Cities opting to be premium-paying employers should enjoy two immediate advantages. First, such cities can calculate, in advance, their annual premiums, then set their annual budgets accordingly. Second, once such premiums are paid, the city will not incur additional, unexpected costs throughout the year when layoffs or terminations occur. The downside, of course, is that a premium paying city must pay its premiums even in those years when it does not experience lay offs or terminations.
Cities that select the reimbursement option can realize considerable savings during those years when it avoids layoffs and terminations. Over a period of years, these savings can be sufficient to offset the occasional unemployment compensation claim filed against the city. The downside is the city’s assumption of risk. If multiple layoffs or terminations occur, a city may be faced with a large, unbudgeted expense to reimburse the Tennessee Department of Labor for paying unemployment compensation claims.
There are several other factors to consider, including:
- It takes 36 consecutive months (ending on December 31 of each year) for a premium-paying municipality to establish an experience rating. Until the experience rating is established, cities are required to pay the entry-level premium rate (1.5 percent X maximum taxable wages).
- Even though they are not required to pay unemployment compensation premiums, reimbursement employers are still obligated to file quarterly reports with the Department of Labor indicating wages paid to their employees.
- Claimants who worked for reimbursement employers receive the same benefits and in the same manner as those who worked for premium-paying employers.
- Reimbursement employers can be held liable for any overpayment of benefits made by the Department of Labor. Such employers can receive a refund for all overpayments made to former employees only after the Department of Labor has received a refund from the claimant.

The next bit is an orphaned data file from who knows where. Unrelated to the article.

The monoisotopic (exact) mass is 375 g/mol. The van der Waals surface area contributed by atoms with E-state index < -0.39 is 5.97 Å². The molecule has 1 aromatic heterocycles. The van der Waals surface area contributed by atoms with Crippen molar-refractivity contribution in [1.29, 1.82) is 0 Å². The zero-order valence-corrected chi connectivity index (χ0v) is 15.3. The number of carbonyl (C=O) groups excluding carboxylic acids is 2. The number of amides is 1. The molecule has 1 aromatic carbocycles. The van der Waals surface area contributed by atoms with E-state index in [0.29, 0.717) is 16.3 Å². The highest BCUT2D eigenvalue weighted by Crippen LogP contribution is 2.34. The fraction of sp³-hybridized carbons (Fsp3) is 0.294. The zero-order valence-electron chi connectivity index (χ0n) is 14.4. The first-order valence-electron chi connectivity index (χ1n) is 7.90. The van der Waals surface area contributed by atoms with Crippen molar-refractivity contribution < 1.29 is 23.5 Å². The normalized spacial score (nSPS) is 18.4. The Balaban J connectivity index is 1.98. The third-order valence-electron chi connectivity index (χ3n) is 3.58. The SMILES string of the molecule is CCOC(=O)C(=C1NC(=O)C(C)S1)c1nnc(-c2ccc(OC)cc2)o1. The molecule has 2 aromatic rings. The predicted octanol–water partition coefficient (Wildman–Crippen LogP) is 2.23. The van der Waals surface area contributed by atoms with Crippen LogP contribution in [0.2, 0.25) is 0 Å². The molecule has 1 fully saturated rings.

- Even if good reasons exist for firing an employee, reimbursing cities should not assume they will not have to make unemployment compensation payments. As always, it is important for cities to fully document all disciplinary problems that might lead to the firing of an employee. Unless a city can prove that it has given an employee proper notice of such disciplinary problems, as well as opportunities to correct the behavior, reimbursing cities will end up paying for unemployment compensation, even if they had solid reasons for terminating the employee.
Short of a detailed history of a problem, the only situations in which employers can avoid paying unemployment compensation are those cases in which the employee is caught stealing or committing some other crime in the scope of his or her employment. However, documenting an employee’s misconduct may help cities avoid paying unemployment compensation. In the case Ralph Williams v. Tennessee Department of Employment Security, the Tennessee Court of Appeals — Eastern Section affirmed that misconduct is sufficient to deny unemployment compensation. Misconduct is “conduct showing willful disregard for any employer’s interest; it is conduct which deliberately violates or disregards the standards of behavior which an employer has the right to expect of an employee.”